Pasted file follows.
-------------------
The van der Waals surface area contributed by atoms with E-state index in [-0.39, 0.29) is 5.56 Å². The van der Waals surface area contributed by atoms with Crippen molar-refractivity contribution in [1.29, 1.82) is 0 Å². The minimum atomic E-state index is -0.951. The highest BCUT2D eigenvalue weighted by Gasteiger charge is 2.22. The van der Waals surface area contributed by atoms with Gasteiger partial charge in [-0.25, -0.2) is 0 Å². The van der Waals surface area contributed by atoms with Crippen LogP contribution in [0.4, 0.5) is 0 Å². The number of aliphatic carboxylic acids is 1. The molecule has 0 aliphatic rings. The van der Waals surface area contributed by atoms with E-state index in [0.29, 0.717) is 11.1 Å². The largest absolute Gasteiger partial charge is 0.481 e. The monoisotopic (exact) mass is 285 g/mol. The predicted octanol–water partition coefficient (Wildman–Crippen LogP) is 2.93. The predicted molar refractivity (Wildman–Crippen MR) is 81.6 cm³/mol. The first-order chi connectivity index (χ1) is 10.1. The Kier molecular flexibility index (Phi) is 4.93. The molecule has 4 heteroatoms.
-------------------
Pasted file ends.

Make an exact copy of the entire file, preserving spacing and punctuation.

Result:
The van der Waals surface area contributed by atoms with E-state index in [-0.39, 0.29) is 5.56 Å². The van der Waals surface area contributed by atoms with Crippen molar-refractivity contribution in [1.29, 1.82) is 0 Å². The minimum atomic E-state index is -0.951. The highest BCUT2D eigenvalue weighted by Gasteiger charge is 2.22. The van der Waals surface area contributed by atoms with Gasteiger partial charge in [-0.25, -0.2) is 0 Å². The van der Waals surface area contributed by atoms with Crippen LogP contribution in [0.4, 0.5) is 0 Å². The number of aliphatic carboxylic acids is 1. The molecule has 0 aliphatic rings. The van der Waals surface area contributed by atoms with E-state index in [0.29, 0.717) is 11.1 Å². The largest absolute Gasteiger partial charge is 0.481 e. The monoisotopic (exact) mass is 285 g/mol. The predicted octanol–water partition coefficient (Wildman–Crippen LogP) is 2.93. The predicted molar refractivity (Wildman–Crippen MR) is 81.6 cm³/mol. The first-order chi connectivity index (χ1) is 10.1. The Kier molecular flexibility index (Phi) is 4.93. The molecule has 4 heteroatoms.